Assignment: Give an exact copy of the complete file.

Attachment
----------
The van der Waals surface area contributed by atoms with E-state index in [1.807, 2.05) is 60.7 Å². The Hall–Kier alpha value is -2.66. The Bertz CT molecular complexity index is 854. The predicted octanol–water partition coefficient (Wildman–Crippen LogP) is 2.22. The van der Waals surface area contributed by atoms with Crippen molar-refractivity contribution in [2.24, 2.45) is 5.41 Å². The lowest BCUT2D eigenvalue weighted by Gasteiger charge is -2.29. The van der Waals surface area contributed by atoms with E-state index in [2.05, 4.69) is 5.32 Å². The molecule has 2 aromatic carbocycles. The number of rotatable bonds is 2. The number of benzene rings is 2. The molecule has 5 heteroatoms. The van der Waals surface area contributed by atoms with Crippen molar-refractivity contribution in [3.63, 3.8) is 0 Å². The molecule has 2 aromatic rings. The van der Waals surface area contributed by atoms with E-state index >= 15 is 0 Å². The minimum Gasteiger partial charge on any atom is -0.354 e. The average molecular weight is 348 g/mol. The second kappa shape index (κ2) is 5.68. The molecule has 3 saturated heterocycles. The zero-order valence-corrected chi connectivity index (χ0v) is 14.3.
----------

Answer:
The van der Waals surface area contributed by atoms with E-state index in [1.807, 2.05) is 60.7 Å². The Hall–Kier alpha value is -2.66. The Bertz CT molecular complexity index is 854. The predicted octanol–water partition coefficient (Wildman–Crippen LogP) is 2.22. The van der Waals surface area contributed by atoms with Crippen molar-refractivity contribution in [2.24, 2.45) is 5.41 Å². The lowest BCUT2D eigenvalue weighted by Gasteiger charge is -2.29. The van der Waals surface area contributed by atoms with E-state index in [2.05, 4.69) is 5.32 Å². The molecule has 2 aromatic carbocycles. The number of rotatable bonds is 2. The number of benzene rings is 2. The molecule has 5 heteroatoms. The van der Waals surface area contributed by atoms with Crippen molar-refractivity contribution in [3.63, 3.8) is 0 Å². The molecule has 2 aromatic rings. The van der Waals surface area contributed by atoms with E-state index >= 15 is 0 Å². The minimum Gasteiger partial charge on any atom is -0.354 e. The average molecular weight is 348 g/mol. The second kappa shape index (κ2) is 5.68. The molecule has 3 saturated heterocycles. The zero-order valence-corrected chi connectivity index (χ0v) is 14.3.